The county tax board says Lavallette officials should conduct a revaluation of its tax base, a borough councilman said, spurring ample groans from residents who were in attendance.
Councilman James Borowski said there is so formal order demanding Lavallette must conduct a revaluation, but the formula the county uses to determine when a revaluation is needed calls for it.
“We’ve been talking about it and trying to put it off for quite a while, waiting for the construction dust to settle,” said Borowski.
Revaluations consist of surveys conducted at every property in town to bring the properties’ assessed value into parity with its market value. In revaluations, most public officials explain that about a third of a town’s residents would face higher taxes, a third would see a lower tax bill, and a third would remain at essentially the same rate. If a town’s overall land value is higher than the county average, however, revaluations could lead to a higher county tax burden.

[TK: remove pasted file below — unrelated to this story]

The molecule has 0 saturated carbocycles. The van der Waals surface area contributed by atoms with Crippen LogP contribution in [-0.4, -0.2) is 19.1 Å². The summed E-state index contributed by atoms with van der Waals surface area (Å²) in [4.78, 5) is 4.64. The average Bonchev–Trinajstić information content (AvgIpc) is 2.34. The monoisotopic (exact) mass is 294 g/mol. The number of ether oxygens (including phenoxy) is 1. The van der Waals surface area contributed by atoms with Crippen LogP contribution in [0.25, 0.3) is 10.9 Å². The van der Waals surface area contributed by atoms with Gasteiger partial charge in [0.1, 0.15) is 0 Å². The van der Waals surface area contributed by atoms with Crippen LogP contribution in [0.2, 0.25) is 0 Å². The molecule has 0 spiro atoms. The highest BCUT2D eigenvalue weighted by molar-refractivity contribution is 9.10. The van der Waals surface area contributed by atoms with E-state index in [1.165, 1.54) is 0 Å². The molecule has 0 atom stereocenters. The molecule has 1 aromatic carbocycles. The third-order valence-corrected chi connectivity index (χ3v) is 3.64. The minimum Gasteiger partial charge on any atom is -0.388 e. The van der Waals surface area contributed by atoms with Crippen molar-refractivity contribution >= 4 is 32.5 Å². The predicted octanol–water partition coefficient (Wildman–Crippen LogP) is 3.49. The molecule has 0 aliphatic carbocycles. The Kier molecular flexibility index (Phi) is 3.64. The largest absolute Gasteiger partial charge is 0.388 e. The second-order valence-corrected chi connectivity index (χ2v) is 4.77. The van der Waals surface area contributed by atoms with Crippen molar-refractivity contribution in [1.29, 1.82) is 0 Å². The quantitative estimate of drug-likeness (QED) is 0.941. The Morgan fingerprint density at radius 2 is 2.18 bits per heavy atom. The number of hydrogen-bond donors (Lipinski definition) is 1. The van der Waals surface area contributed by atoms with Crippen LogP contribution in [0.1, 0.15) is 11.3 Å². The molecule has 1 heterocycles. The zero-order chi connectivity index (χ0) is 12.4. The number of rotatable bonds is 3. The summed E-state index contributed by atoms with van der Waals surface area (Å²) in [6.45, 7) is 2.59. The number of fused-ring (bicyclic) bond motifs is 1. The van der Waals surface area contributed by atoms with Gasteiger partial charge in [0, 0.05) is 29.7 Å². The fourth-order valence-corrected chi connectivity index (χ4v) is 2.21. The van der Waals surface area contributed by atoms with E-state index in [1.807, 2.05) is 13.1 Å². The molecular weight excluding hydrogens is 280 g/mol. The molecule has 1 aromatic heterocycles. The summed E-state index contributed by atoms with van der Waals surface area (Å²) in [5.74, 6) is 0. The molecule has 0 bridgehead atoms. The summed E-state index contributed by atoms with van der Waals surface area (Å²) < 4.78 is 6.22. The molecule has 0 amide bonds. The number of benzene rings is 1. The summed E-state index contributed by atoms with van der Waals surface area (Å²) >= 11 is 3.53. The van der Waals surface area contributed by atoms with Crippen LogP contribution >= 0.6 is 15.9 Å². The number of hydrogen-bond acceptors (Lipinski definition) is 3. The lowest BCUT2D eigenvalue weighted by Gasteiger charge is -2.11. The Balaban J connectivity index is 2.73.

Mayor Walter LaCicero, who vocally opposed a revaluation at Monday night’s meeting, said conducting one could cost $500,000.
“I would like to push that as far into the future as we can so we can account for new construction,” said LaCicero, referencing dozens of construction projects still going on in town as rebuilding continues following Superstorm Sandy’s impact in 2012.
State and county governments rarely force towns to revaluate, but in theory could contest valuations in court to force the issue.
“They cannot actually force you to do it, however there could be legal action filed to force a reval, which would take about two years to make its way through the courts,” Borough Attorney Philip George said.